The brown paper bag was much smaller than the grocery store version, more in line with a small lunch sack. It didn’t have handles; instead, it had a picket-fence-like top folded over once or twice.
The bag was stained with oil from unsalted peanuts and chocolate-covered bonbons heaped high inside; mixed in was unpackaged hard candy melted together by heat from the furnace in the basement.
That’s where a group of self-appointed church members sat with a gunny sack of peanuts and boxes of apples and oranges, stuffing bags for presentation to each Sunday School student after our annual holiday program.
The bag wasn’t an official part of the program. In fact, the treats inside really didn’t suit me – every year, I hopefully tried one of the bonbons, but inside was a gooey, white filling that tasted like wet chalk. And unsalted peanuts still in the shell; well, that’s a taste I’ve never acquired.
But as much as the contents annually disappointed me, the bag was a tradition, something as much a part of the season as presents and family and decorations.
Growing up, there were other holiday traditions: my mom’s baked beans on the table, my dad’s annoying insistence on taking a photo right before we ate our annual holiday meal, my uncle’s equally annoying insistence that he didn’t like and couldn’t eat turkey, my grandfather’s noisy and clanky laugh, the family’s never-ending discussion about the weather or the state of the family farmer, the obligatory and unwanted visits to other relatives’ houses, the presents piled high on Christmas morning.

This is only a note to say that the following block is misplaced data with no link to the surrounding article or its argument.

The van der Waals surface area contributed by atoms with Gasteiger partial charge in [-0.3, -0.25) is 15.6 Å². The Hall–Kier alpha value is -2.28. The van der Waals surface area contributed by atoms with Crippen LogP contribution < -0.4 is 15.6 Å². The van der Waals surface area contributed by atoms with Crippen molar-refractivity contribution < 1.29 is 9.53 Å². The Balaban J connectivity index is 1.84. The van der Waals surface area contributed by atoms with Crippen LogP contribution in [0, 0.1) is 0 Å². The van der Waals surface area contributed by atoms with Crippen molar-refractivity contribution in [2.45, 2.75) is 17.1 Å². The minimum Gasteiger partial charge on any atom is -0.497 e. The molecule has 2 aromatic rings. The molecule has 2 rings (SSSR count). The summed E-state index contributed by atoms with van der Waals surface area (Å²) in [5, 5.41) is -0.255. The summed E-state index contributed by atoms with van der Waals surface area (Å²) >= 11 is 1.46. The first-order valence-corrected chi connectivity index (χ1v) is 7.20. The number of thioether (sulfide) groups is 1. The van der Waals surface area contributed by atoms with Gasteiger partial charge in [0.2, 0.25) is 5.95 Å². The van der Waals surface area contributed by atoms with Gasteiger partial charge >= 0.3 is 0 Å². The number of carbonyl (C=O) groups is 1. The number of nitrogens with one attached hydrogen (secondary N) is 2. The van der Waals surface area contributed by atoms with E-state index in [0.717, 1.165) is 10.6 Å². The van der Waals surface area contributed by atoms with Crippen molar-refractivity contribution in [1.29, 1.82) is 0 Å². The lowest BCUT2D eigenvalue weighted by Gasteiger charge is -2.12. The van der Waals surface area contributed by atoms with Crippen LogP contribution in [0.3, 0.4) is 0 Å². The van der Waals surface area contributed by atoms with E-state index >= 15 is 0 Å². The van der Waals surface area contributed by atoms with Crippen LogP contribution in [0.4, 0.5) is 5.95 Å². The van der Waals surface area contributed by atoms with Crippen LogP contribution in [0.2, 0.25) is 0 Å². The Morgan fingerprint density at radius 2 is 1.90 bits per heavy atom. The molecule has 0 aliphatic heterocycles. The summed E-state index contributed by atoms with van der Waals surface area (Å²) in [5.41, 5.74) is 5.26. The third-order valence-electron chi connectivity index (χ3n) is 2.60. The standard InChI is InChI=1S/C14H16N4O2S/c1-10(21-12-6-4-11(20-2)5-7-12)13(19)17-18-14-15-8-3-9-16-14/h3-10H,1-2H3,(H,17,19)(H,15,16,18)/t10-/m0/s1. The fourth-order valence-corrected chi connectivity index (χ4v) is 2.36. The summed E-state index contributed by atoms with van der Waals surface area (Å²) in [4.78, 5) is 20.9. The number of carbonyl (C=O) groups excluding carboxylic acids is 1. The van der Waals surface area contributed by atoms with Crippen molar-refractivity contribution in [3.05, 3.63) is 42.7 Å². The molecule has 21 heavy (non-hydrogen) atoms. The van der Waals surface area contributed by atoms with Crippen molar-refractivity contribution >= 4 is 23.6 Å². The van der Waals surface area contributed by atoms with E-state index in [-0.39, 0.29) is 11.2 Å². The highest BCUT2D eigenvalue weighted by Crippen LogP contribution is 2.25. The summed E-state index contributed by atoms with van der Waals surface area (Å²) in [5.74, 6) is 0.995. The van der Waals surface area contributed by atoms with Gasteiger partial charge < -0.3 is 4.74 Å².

It’s funny that 30 years later, I can visualize these vague impressions – good or bad, happy or sad, welcome or not – much more easily than any of the presents I received.
People says the holidays aren’t meant to be experienced alone, that everyone needs to be with friends and family when they gather together, sometimes out of love, sometimes out of duty, sometimes out of desperation, and sometimes mixing in a little bit of each.
But regardless of how many party invitations are hanging on the refrigerator, there will be moments this season when, like it or not, we’re in a solitary state of mind. And that’s when something like a brown paper bag can provide a reference point of belonging.
The memory of that sticky mixture of greasy paper, peanut dust, chocolate and hard candy conjures the holiday spirit any time of my choosing, even when I’m alone in my easychair in a nearly dark room lit only by the screen of a laptop computer purring quietly and dependably along.